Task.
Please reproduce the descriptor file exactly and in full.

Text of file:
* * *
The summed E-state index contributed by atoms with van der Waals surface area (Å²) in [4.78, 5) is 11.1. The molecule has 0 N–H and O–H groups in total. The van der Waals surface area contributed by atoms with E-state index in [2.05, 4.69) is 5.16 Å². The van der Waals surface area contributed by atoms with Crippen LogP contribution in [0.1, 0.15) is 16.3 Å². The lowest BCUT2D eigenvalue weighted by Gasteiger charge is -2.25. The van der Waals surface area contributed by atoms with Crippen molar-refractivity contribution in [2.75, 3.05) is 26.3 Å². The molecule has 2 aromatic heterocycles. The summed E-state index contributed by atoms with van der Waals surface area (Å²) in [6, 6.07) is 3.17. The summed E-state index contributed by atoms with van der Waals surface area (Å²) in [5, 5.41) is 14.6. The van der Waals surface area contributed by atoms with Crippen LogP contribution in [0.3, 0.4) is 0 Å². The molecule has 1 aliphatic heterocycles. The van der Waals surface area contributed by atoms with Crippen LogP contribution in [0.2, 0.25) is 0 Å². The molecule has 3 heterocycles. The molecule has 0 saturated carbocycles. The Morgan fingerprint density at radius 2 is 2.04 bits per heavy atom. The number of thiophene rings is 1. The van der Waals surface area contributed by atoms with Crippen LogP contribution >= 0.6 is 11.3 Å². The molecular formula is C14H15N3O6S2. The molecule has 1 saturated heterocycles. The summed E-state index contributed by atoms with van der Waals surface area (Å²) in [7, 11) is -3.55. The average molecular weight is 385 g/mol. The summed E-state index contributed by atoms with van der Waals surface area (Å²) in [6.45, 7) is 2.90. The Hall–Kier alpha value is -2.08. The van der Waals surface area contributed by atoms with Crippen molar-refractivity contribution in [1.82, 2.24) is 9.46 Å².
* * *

The summed E-state index contributed by atoms with van der Waals surface area (Å²) in [4.78, 5) is 11.1. The molecule has 0 N–H and O–H groups in total. The van der Waals surface area contributed by atoms with E-state index in [2.05, 4.69) is 5.16 Å². The van der Waals surface area contributed by atoms with Crippen LogP contribution in [0.1, 0.15) is 16.3 Å². The lowest BCUT2D eigenvalue weighted by Gasteiger charge is -2.25. The van der Waals surface area contributed by atoms with Crippen molar-refractivity contribution in [2.75, 3.05) is 26.3 Å². The molecule has 2 aromatic heterocycles. The summed E-state index contributed by atoms with van der Waals surface area (Å²) in [6, 6.07) is 3.17. The summed E-state index contributed by atoms with van der Waals surface area (Å²) in [5, 5.41) is 14.6. The van der Waals surface area contributed by atoms with Crippen LogP contribution in [0.3, 0.4) is 0 Å². The molecule has 1 aliphatic heterocycles. The van der Waals surface area contributed by atoms with Crippen LogP contribution in [0.2, 0.25) is 0 Å². The molecule has 3 heterocycles. The molecule has 0 saturated carbocycles. The Morgan fingerprint density at radius 2 is 2.04 bits per heavy atom. The number of thiophene rings is 1. The van der Waals surface area contributed by atoms with Crippen LogP contribution >= 0.6 is 11.3 Å². The molecular formula is C14H15N3O6S2. The molecule has 1 saturated heterocycles. The summed E-state index contributed by atoms with van der Waals surface area (Å²) in [7, 11) is -3.55. The average molecular weight is 385 g/mol. The summed E-state index contributed by atoms with van der Waals surface area (Å²) in [6.45, 7) is 2.90. The Hall–Kier alpha value is -2.08. The van der Waals surface area contributed by atoms with Crippen molar-refractivity contribution in [1.82, 2.24) is 9.46 Å².